Petrus is a Bordeaux wine estate located in the Pomerol appellation near its eastern border to Saint-Émilion. An estate of limited size, it produces a limited production red wine almost entirely from Merlot grapes, on occasion with small amounts of Cabernet Franc, and produces no second wine. The estate belongs to the family of the Libourne wine merchant JP Moueix.
Although the wines of Pomerol have never been classified, Petrus is widely regarded as the outstanding wine of the appellation by consensus, and leads a duo of Pomerol estates of extreme prices, along with Le Pin, that in the modern era are consistently among the world’s most expensive wines.
Originally a 7-hectare (17-acre) vineyard, the estate was owned by the Arnaud family since the middle of the 18th Century, and the name first appears in records from 1837. In the 1868 edition of Cocks & Féret, under listing Crus bourgeois et 1ers artisans Château Petrus was ranked behind Vieux Château Certan and alongside Château Trotanoy. Some vintages of this period were labelled Petrus-Arnaud. At the Paris Exposition Universelle of 1878, Petrus won a gold medal, at a time when such an event had great consequence, establishing a selling price at the level of a Médoc second growth, the first wine of Pomerol to do so.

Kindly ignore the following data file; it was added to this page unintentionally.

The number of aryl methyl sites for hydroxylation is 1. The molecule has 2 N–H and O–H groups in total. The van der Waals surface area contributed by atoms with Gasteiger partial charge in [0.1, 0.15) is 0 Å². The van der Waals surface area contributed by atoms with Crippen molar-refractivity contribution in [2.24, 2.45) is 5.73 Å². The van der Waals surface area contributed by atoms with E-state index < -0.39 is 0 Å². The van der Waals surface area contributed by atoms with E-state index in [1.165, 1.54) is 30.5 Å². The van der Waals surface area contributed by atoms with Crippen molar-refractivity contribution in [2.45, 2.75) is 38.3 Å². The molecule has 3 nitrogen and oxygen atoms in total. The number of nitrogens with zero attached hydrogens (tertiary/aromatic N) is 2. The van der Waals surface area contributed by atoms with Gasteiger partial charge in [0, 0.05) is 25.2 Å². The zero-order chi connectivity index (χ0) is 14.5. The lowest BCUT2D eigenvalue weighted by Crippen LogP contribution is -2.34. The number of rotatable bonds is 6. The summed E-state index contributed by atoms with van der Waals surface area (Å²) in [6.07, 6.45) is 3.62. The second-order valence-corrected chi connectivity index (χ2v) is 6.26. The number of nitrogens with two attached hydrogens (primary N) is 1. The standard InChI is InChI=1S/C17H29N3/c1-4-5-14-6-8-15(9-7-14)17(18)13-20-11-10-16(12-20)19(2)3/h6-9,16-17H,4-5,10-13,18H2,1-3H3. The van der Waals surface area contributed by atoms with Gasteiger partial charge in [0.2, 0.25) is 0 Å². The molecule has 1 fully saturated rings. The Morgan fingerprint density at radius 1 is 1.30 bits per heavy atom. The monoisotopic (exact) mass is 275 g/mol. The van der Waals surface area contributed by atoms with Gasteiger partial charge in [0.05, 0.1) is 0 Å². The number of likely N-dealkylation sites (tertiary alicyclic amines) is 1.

At the beginning of the 20th century, the Arnaud family founded La Société Civile du Château Petrus, which offered shares in the company to the public. Around 1925, the owner of the Hôtel Loubat in Libourne, the widow Mme. Edmond Loubat, began to buy shares in the estate and continued the acquisition progressively until 1949, when she was the sole owner of the domaine.
According to David Peppercorn, “the great age of Petrus” began with the end of World War II and the successful 1945 vintage. Jean-Pierre Moueix of the Libourne négociant house Établissements Jean-Pierre Moueix acquired exclusive selling rights of Petrus in that year and the international reputation of Petrus began to grow. Mme. Loubat, who also owned Château Latour à Pomerol, remained an active vigneronne throughout her life, known for her meticulous dedication to detail and quality, and strong determination that her wine deserved to be priced equal to the great crus.
In the following years the efficient partnership with Moueix became prosperous. Petrus became introduced to the United States, and the wine was served at the wedding of Princess Elizabeth and Prince Philip in 1947. Mme. Loubat later presented a case of Petrus to Buckingham Palace for the coronation of Queen Elizabeth II in 1953.
After the 1956 winter frost that devastated the grapevines of the Bordeaux region and killed two-thirds of the Petrus vineyard, Mme. Loubat decided not to replant but to regraft new vines on surviving rootstocks; this process of recépage had been previously untried in the region; her success ensured that the vines’ average age remained high and established a tradition that has since been followed. Petrus was traditionally sold off in cask as well as in bottle, a practice which came to an end in 2013.